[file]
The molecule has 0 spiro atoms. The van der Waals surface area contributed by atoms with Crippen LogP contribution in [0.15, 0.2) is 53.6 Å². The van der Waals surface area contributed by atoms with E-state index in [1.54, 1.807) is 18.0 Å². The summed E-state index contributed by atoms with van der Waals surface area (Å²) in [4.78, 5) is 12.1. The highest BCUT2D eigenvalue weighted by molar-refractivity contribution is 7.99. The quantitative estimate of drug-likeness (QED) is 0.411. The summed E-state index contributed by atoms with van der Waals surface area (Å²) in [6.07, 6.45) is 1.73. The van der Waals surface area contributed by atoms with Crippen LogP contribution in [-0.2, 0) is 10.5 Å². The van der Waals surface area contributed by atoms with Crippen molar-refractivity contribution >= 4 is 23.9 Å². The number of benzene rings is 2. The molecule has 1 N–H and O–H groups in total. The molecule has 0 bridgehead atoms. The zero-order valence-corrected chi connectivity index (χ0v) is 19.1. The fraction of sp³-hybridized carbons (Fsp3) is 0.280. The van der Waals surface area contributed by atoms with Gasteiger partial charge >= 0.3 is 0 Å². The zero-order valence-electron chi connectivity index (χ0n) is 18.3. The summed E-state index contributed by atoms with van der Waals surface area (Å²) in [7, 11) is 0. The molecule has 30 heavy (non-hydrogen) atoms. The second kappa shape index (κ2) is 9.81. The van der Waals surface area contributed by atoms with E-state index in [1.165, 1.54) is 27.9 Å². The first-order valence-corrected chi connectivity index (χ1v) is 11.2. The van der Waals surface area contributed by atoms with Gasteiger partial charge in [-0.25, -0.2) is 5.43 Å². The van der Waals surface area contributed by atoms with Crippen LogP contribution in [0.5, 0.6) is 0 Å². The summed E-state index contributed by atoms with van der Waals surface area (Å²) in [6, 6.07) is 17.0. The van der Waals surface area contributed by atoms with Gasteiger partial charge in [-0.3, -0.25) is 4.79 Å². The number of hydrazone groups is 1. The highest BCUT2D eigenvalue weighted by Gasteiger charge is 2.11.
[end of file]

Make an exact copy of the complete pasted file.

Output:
The molecule has 0 spiro atoms. The van der Waals surface area contributed by atoms with Crippen LogP contribution in [0.15, 0.2) is 53.6 Å². The van der Waals surface area contributed by atoms with E-state index in [1.54, 1.807) is 18.0 Å². The summed E-state index contributed by atoms with van der Waals surface area (Å²) in [4.78, 5) is 12.1. The highest BCUT2D eigenvalue weighted by molar-refractivity contribution is 7.99. The quantitative estimate of drug-likeness (QED) is 0.411. The summed E-state index contributed by atoms with van der Waals surface area (Å²) in [6.07, 6.45) is 1.73. The van der Waals surface area contributed by atoms with Crippen LogP contribution in [-0.2, 0) is 10.5 Å². The van der Waals surface area contributed by atoms with Crippen molar-refractivity contribution >= 4 is 23.9 Å². The number of benzene rings is 2. The molecule has 1 N–H and O–H groups in total. The molecule has 0 bridgehead atoms. The zero-order valence-corrected chi connectivity index (χ0v) is 19.1. The fraction of sp³-hybridized carbons (Fsp3) is 0.280. The van der Waals surface area contributed by atoms with Gasteiger partial charge >= 0.3 is 0 Å². The zero-order valence-electron chi connectivity index (χ0n) is 18.3. The summed E-state index contributed by atoms with van der Waals surface area (Å²) in [7, 11) is 0. The molecule has 30 heavy (non-hydrogen) atoms. The second kappa shape index (κ2) is 9.81. The van der Waals surface area contributed by atoms with E-state index in [1.165, 1.54) is 27.9 Å². The first-order valence-corrected chi connectivity index (χ1v) is 11.2. The van der Waals surface area contributed by atoms with Gasteiger partial charge in [-0.25, -0.2) is 5.43 Å². The van der Waals surface area contributed by atoms with Crippen LogP contribution in [0.5, 0.6) is 0 Å². The summed E-state index contributed by atoms with van der Waals surface area (Å²) in [6, 6.07) is 17.0. The van der Waals surface area contributed by atoms with Gasteiger partial charge in [-0.3, -0.25) is 4.79 Å². The number of hydrazone groups is 1. The highest BCUT2D eigenvalue weighted by Gasteiger charge is 2.11.